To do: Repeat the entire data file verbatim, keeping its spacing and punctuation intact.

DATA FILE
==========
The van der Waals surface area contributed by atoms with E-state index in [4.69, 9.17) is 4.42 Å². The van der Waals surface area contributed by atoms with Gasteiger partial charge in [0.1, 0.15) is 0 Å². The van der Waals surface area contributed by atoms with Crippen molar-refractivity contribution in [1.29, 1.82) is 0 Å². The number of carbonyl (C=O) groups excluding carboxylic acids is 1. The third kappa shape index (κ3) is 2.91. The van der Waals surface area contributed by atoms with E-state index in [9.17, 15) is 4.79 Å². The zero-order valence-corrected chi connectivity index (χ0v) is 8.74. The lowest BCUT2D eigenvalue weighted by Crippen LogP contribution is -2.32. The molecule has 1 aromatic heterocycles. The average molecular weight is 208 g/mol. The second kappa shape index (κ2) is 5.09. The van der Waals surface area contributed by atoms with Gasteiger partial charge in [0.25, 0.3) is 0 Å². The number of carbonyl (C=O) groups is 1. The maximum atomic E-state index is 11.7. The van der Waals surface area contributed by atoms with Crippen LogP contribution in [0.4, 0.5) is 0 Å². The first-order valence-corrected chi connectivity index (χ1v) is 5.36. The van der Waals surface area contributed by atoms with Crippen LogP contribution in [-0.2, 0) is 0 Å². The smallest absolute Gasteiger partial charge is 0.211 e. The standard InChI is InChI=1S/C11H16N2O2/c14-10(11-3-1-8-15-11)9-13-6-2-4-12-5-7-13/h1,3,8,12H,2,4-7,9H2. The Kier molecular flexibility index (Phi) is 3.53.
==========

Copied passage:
The van der Waals surface area contributed by atoms with E-state index in [4.69, 9.17) is 4.42 Å². The van der Waals surface area contributed by atoms with Gasteiger partial charge in [0.1, 0.15) is 0 Å². The van der Waals surface area contributed by atoms with Crippen molar-refractivity contribution in [1.29, 1.82) is 0 Å². The number of carbonyl (C=O) groups excluding carboxylic acids is 1. The third kappa shape index (κ3) is 2.91. The van der Waals surface area contributed by atoms with E-state index in [9.17, 15) is 4.79 Å². The zero-order valence-corrected chi connectivity index (χ0v) is 8.74. The lowest BCUT2D eigenvalue weighted by Crippen LogP contribution is -2.32. The molecule has 1 aromatic heterocycles. The average molecular weight is 208 g/mol. The second kappa shape index (κ2) is 5.09. The van der Waals surface area contributed by atoms with Gasteiger partial charge in [0.25, 0.3) is 0 Å². The number of carbonyl (C=O) groups is 1. The maximum atomic E-state index is 11.7. The van der Waals surface area contributed by atoms with Crippen LogP contribution in [0.4, 0.5) is 0 Å². The first-order valence-corrected chi connectivity index (χ1v) is 5.36. The van der Waals surface area contributed by atoms with Crippen LogP contribution in [-0.2, 0) is 0 Å². The smallest absolute Gasteiger partial charge is 0.211 e. The standard InChI is InChI=1S/C11H16N2O2/c14-10(11-3-1-8-15-11)9-13-6-2-4-12-5-7-13/h1,3,8,12H,2,4-7,9H2. The Kier molecular flexibility index (Phi) is 3.53.